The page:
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Product(s)

penergetic b

Partner

Ricardo Bemfica Steffen and Gerusa Pauli Kist Steffen
PhD. Soil Science
Brazil

Customer

Ricardo Bemfica Steffen and Gerusa Pauli Kist Steffen
PhD. Soil Science
Brazil

Effects of Penergetic technology on reducing soil compaction and increasing crop productivity

One of the most pronounced effects of soil compaction is the reduction in the volume of soil explored roots, limiting the use of water and nutrients applied to the soil.

In the treatment with Penergetic, there was a significant reduction in resistance to penetration at depths of 11 to 22 cm. At depths of 14 to 20 centimeters, the greatest reductions in soil compaction occurred.

Einfluss von verdichtetem Boden auf die Ernte

Compaction is considered to be one of the main causes of physical soil degradation caused by the reduction of soil volume when external pressure is applied.

Possible results are:

  •  increased soil resistance to penetration
  • decreased porosity
  • changes in the size distribution of pores.

Nutrients may be available, but the growth of the roots is limited, making it difficult to access them.


The experiments were carried out in soil classified as Oxisol with 54% clay. Areas were selected, where there was no history of use of technologies for biological stimulation and there was no use of cover crops as a routine management practice. In these areas, a succession of soybean - wheat - soybean crops, was utilized using a no-till system.

For the analysis of the Penetration resistance (PR), the Electronic Meter of soil compaction by pressure was used as analyzing method. For the determination of the water content in the soil undisturbed soil, samples were collected at random areas, for each treatment, simultaneously with the measurement of PR. The data from the penetrometer were tabulated in the computer program, provided by the manufacturer of the penetrometer, called "Soil Falker Compaction". Penetration resistance evaluations were carried out before soybean planting (start of evaluations) and after harvesting the second soybean crop (Figure 1)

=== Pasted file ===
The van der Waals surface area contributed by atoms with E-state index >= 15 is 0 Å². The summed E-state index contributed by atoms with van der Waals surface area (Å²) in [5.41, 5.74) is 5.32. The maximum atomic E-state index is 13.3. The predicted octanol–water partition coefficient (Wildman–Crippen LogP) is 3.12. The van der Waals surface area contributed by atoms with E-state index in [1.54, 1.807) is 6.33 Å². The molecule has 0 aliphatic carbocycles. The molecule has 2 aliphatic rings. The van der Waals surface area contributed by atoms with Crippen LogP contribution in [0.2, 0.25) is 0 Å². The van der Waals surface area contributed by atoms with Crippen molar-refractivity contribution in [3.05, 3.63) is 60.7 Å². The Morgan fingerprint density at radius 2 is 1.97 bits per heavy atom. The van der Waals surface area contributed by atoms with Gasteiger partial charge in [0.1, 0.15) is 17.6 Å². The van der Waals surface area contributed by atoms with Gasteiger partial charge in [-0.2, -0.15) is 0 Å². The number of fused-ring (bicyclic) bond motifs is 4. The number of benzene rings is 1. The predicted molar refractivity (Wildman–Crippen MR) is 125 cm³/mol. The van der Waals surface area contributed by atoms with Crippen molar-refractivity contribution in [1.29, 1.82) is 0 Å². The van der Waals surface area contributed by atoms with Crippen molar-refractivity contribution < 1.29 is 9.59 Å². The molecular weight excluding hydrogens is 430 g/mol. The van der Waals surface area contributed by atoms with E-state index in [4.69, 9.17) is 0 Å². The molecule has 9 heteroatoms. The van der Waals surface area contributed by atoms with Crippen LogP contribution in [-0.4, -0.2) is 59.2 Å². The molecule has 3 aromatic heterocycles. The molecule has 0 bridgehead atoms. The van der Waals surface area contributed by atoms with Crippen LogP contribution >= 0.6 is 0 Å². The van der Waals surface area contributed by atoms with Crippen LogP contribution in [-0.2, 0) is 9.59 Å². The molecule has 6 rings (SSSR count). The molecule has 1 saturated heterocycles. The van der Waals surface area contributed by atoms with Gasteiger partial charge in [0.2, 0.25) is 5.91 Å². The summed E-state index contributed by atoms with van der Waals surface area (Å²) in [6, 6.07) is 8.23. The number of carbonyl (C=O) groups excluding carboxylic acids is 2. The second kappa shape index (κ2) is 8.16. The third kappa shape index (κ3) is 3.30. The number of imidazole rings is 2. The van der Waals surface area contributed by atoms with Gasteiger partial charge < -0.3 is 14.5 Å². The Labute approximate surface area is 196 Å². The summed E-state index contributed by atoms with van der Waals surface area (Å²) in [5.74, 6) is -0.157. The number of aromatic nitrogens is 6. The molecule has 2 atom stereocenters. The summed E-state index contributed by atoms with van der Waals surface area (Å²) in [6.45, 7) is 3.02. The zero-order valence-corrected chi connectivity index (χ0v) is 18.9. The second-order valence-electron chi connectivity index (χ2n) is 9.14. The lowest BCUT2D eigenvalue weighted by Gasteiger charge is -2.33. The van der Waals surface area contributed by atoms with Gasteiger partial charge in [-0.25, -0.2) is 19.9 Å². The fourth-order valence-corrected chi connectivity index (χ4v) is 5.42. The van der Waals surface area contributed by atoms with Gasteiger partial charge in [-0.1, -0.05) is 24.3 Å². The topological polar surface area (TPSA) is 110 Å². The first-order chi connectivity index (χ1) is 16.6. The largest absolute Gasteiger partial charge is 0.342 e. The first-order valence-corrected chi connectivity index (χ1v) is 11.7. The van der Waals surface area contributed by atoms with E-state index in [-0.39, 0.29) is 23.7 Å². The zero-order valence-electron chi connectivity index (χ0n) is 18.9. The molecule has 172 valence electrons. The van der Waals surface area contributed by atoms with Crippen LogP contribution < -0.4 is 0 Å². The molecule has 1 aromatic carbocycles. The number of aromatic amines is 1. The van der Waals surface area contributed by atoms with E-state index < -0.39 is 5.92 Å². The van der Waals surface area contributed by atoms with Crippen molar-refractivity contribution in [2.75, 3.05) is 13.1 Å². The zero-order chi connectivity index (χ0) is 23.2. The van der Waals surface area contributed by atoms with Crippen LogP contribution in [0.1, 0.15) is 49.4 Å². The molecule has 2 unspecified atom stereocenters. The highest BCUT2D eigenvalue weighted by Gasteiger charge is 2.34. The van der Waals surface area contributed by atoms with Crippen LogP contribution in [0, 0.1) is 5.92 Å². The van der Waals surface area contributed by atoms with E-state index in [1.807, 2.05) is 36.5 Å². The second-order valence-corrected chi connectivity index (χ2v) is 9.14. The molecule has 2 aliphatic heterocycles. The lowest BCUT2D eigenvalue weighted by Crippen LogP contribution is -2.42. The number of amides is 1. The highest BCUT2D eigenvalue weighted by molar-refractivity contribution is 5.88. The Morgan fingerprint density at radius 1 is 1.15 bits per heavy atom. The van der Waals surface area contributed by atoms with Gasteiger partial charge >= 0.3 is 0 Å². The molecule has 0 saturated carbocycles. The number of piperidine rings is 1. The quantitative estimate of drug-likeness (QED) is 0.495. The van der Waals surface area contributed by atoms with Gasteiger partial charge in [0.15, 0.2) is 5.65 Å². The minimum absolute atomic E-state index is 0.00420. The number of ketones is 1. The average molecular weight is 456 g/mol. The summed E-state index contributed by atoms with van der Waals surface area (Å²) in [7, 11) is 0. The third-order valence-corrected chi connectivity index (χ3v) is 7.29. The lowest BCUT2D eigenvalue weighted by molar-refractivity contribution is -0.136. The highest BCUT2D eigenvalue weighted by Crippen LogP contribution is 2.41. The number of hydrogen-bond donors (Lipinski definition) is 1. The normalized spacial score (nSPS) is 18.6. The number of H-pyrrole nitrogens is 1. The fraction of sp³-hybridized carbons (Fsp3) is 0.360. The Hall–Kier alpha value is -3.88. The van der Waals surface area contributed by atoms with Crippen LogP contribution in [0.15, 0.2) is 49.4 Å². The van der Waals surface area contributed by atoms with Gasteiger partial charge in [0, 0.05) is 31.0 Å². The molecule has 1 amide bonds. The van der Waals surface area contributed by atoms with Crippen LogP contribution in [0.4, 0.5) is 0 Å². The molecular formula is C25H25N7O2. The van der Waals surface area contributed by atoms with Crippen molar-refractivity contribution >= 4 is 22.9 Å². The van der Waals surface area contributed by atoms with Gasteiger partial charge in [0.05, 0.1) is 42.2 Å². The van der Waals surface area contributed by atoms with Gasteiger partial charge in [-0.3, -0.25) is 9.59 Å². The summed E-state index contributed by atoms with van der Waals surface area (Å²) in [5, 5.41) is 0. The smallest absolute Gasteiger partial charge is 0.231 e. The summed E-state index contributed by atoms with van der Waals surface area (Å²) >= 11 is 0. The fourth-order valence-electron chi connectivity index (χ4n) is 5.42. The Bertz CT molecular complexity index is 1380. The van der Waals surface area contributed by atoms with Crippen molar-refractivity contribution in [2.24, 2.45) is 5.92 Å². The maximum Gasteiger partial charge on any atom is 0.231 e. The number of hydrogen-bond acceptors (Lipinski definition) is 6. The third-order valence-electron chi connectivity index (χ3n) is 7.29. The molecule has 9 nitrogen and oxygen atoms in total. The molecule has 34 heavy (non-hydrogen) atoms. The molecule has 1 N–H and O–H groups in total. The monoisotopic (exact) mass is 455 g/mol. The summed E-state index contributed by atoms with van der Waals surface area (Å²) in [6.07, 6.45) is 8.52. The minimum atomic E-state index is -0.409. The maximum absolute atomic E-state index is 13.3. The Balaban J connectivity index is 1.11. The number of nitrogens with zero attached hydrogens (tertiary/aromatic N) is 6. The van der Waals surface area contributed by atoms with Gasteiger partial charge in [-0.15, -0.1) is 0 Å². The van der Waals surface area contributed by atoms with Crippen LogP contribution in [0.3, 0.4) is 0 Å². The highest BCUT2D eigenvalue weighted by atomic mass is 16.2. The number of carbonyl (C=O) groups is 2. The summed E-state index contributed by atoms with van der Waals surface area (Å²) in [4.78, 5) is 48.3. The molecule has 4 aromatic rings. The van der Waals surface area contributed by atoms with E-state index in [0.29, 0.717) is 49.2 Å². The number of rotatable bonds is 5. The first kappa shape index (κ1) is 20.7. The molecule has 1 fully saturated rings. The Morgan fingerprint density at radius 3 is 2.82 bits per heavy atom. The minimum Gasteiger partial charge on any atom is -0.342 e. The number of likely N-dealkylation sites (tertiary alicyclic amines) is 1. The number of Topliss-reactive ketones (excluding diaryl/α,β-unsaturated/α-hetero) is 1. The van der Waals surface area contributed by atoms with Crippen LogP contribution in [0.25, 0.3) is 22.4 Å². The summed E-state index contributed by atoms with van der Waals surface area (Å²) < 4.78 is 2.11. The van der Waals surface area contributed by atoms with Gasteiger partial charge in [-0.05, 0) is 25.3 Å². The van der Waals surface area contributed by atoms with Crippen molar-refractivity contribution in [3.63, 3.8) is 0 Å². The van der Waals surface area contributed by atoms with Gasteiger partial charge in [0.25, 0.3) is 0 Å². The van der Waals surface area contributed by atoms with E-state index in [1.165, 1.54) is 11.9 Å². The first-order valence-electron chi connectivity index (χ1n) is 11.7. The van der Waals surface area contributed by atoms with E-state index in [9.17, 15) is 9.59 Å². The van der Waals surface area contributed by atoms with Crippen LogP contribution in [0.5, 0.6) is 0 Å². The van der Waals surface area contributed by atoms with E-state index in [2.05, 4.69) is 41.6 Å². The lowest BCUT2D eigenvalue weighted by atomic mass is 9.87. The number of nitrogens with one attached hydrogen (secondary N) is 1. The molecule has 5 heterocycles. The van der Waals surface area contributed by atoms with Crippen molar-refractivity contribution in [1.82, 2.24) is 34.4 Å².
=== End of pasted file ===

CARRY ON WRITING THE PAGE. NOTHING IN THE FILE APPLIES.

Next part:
The evaluations were carried out in cultivation bands with dimensions of 30 meters wide and 120 meters long. Two ranges were used, called "treatment without Penergetic" and "treatment with Penergetic". In these ranges, soybean and wheat crops were grown, in the succession called soybean 1 - wheat - soybean 2. Crop management was carried out according to regional technical recommendations. Fertilization and phytosanitary management were identical for the two cultivation ranges.


In the range called "with penergetic", dosages of 300 grams per hectare of Penergetic b were used 15 days before sowing and 300 grams per hectare of Penergetic p during the fourth leaf stage. Dosages and application times were the same for soybeans and wheat.


In the treatment with Penergetic, there was a significant reduction in resistance to penetration at depths of 11 to 22 cm. At depths of 14 to 20 centimeters, the greatest reductions in soil compaction occurred. Before the cultivation of soybean 1, the resistance to penetration at these depths was close to 2400 KPa. After the cultivation of soybean 2, the resistance to penetration at these depths was less than 1900 KPa.

It is important to note that the reduction of soil compaction in the subsurface layers was achieved in just 1.5 years of soil management using the system's biostimulation.


This effect was clearly seen in this work. The treatment with Penergetic in the soybean - wheat - soybean succession resulted in a decreased resistance to penetration (Figure 2) and increased productivity of the evaluated crops (Figure 3).


In the first year of assessment (first cycle of biostimulation), the soybean crop showed an increase of 7.09% in productivity, compared to the treatment where Penergetic was not used. In the second year of cultivation, the increase in productivity in the soybean crop was 10.33% (Figure 3). These results demonstrate that there is a continuous improvement in the production system, improving soil conditions and increasing benefits over time. The wheat crop in succession to soybean showed a productivity increase of 16.54% in relation to the treatment where Penergetic was not used.

 

More details in the study to download below.